It may have been in like a lion but it certainly seems to be going out like a lamb. We finally have the long-awaited Pensions White Paper but don’t hold your breath that it will lead to substantial change any time soon.
The White Paper, which is a response to last year’s Green Paper that we discussed in our blog “Pensions Green Paper – Making Defined Benefit Schemes Great Again” is fairly short on specifics, relying on further detailed consultation.
Looking first at what the Government won’t be taking forward, this includes:
- measures to override scheme rules and allow the inflation basis to change from RPI to CPI;
- shortening the timeframe within which to obtain a scheme valuation;
- changes to the multi-employer debt provisions over and above the changes coming into force this April; and
- a legislative “duty to co-operate”.
In terms of what the Government will be looking at in more detail, this consists of the following areas:
- Protecting private pensions by creating a stronger Pensions Regulator including through:
- giving the Regulator power to levy punitive fines against those who deliberately put their pension scheme at risk, with the possibility of the Regulator being able to issue fines retrospectively from the date of the White Paper;
- making it a criminal offence to commit wilful or grossly reckless behaviour in relation to a pension scheme and continuing to look to disqualify company directors where such behaviour has occurred;
- strengthening the existing notifiable events framework (including looking to require notifications before the event has occurred) and clearance regime; and
- extending the circumstances in which the Regulator can compel attendance at interviews, apply civil sanctions through fixed and escalating penalty notices and inspect premises given the perceived effectiveness of the use of such powers in the auto-enrolment environment.
- Improving the way the system works – scheme funding by:
- revising the existing defined benefit funding code of practice to clarify the funding standards expected and to make compliance with the revised code a statutory requirement; and
- requiring DB scheme trustees to appoint a Chair and to produce a Chair’s Statement to be submitted with each triennial valuation. Penalties would be imposed where there is non-compliance as currently occurs in the DC regime.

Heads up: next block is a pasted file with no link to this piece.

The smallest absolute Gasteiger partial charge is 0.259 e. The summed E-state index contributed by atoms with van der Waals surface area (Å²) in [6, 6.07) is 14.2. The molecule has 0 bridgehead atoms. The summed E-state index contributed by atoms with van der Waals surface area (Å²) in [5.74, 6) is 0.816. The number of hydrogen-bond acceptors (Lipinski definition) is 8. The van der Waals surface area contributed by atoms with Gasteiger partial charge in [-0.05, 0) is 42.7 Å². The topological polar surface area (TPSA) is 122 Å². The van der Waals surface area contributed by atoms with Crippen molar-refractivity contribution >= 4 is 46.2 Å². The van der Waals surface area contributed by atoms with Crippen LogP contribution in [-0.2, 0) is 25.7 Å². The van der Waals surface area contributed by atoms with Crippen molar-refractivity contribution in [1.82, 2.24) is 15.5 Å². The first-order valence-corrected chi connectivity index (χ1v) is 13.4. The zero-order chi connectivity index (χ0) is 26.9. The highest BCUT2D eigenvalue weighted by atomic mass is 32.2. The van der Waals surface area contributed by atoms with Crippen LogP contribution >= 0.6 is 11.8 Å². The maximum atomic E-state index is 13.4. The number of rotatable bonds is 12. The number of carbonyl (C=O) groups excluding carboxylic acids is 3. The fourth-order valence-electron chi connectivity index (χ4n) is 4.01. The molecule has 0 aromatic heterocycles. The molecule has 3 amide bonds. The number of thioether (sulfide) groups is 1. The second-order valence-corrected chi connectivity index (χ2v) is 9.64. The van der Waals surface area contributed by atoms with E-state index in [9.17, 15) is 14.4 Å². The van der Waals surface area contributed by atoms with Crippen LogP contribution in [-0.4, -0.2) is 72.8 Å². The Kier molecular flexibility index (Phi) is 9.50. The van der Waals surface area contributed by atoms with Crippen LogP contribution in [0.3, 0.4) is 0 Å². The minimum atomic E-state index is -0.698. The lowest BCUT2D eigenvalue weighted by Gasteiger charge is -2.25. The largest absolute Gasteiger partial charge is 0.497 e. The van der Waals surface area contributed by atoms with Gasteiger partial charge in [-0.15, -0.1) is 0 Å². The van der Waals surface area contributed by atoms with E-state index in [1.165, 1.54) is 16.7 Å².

- Improving the way the system works – consolidation by:
- consulting on proposals for a legislative framework and authorisation regime within which consolidation vehicles could operate, whilst at the same time protecting the benefits of members;
- consulting on an accreditation scheme for consolidation vehicles;
- raising awareness of the possible benefits of consolidation; and
- making minor amendments to GMP conversion legislation to enable benefit simplification.
The White Paper recognises that most of what is being proposed will require further consultation and primary legislation. Accordingly, whilst additional consultation will take place during 2018 and 2019, no primary legislation is likely to flow from this until the 2019-2020 parliamentary session at the earliest.
Whilst the content of the White Paper may well reflect the Government’s view that there is no wide spread deliberate activity by employers to avoid their scheme liabilities, it is also clear that the Government has backed away from some of the more far reaching reforms initially discussed in the Green Paper and one can’t help but wonder whether with Brexit there is no capacity at the moment to do anything more radical. What is apparent is that the effectiveness of most of the White Paper’s proposals will rest on the Pensions Regulator being the clearer, quicker and tougher regulator it has promised to be.
This blog post was written by Kate Lloyd. For further information, please contact:
Kate Lloyd, partner, Pensions
T: 0121 234 0207